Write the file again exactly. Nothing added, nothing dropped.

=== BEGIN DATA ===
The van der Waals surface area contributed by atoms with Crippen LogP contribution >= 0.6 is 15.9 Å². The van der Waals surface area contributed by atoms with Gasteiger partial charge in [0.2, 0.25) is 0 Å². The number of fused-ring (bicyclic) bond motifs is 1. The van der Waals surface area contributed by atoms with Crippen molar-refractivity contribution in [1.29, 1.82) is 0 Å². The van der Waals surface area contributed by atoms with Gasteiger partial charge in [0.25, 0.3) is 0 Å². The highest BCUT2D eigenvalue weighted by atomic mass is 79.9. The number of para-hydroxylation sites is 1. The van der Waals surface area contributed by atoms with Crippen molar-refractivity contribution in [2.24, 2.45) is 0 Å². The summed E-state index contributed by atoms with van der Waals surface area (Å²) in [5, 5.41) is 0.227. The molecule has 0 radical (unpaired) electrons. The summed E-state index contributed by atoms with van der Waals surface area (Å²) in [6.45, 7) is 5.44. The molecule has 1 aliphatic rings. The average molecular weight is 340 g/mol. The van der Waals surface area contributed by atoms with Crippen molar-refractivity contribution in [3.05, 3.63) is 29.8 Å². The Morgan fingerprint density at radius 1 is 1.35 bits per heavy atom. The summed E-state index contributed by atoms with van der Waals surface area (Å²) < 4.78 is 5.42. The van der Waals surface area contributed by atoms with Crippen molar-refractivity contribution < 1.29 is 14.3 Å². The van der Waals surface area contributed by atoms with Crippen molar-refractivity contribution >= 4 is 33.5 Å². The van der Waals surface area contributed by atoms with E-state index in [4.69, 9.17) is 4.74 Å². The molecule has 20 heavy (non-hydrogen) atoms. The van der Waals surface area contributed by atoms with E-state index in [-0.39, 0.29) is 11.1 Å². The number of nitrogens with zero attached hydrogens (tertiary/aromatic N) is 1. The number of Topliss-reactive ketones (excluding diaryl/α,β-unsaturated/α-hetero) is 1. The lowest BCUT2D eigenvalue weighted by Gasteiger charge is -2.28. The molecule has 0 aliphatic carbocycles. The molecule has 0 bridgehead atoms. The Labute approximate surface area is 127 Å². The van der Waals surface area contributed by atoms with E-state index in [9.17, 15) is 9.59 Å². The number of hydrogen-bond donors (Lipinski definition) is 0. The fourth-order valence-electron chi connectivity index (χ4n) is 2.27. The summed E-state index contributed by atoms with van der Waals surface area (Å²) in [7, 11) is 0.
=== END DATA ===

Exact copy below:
The van der Waals surface area contributed by atoms with Crippen LogP contribution >= 0.6 is 15.9 Å². The van der Waals surface area contributed by atoms with Gasteiger partial charge in [0.2, 0.25) is 0 Å². The number of fused-ring (bicyclic) bond motifs is 1. The van der Waals surface area contributed by atoms with Crippen molar-refractivity contribution in [1.29, 1.82) is 0 Å². The van der Waals surface area contributed by atoms with Gasteiger partial charge in [0.25, 0.3) is 0 Å². The highest BCUT2D eigenvalue weighted by atomic mass is 79.9. The number of para-hydroxylation sites is 1. The van der Waals surface area contributed by atoms with Crippen molar-refractivity contribution in [2.24, 2.45) is 0 Å². The summed E-state index contributed by atoms with van der Waals surface area (Å²) in [5, 5.41) is 0.227. The molecule has 0 radical (unpaired) electrons. The summed E-state index contributed by atoms with van der Waals surface area (Å²) in [6.45, 7) is 5.44. The molecule has 1 aliphatic rings. The average molecular weight is 340 g/mol. The van der Waals surface area contributed by atoms with Crippen molar-refractivity contribution in [3.05, 3.63) is 29.8 Å². The Morgan fingerprint density at radius 1 is 1.35 bits per heavy atom. The summed E-state index contributed by atoms with van der Waals surface area (Å²) < 4.78 is 5.42. The van der Waals surface area contributed by atoms with Crippen molar-refractivity contribution < 1.29 is 14.3 Å². The van der Waals surface area contributed by atoms with Crippen molar-refractivity contribution >= 4 is 33.5 Å². The van der Waals surface area contributed by atoms with E-state index in [4.69, 9.17) is 4.74 Å². The molecule has 20 heavy (non-hydrogen) atoms. The van der Waals surface area contributed by atoms with E-state index in [-0.39, 0.29) is 11.1 Å². The number of nitrogens with zero attached hydrogens (tertiary/aromatic N) is 1. The number of Topliss-reactive ketones (excluding diaryl/α,β-unsaturated/α-hetero) is 1. The lowest BCUT2D eigenvalue weighted by Gasteiger charge is -2.28. The molecule has 0 aliphatic carbocycles. The molecule has 0 bridgehead atoms. The Labute approximate surface area is 127 Å². The van der Waals surface area contributed by atoms with E-state index in [9.17, 15) is 9.59 Å². The number of hydrogen-bond donors (Lipinski definition) is 0. The fourth-order valence-electron chi connectivity index (χ4n) is 2.27. The summed E-state index contributed by atoms with van der Waals surface area (Å²) in [7, 11) is 0.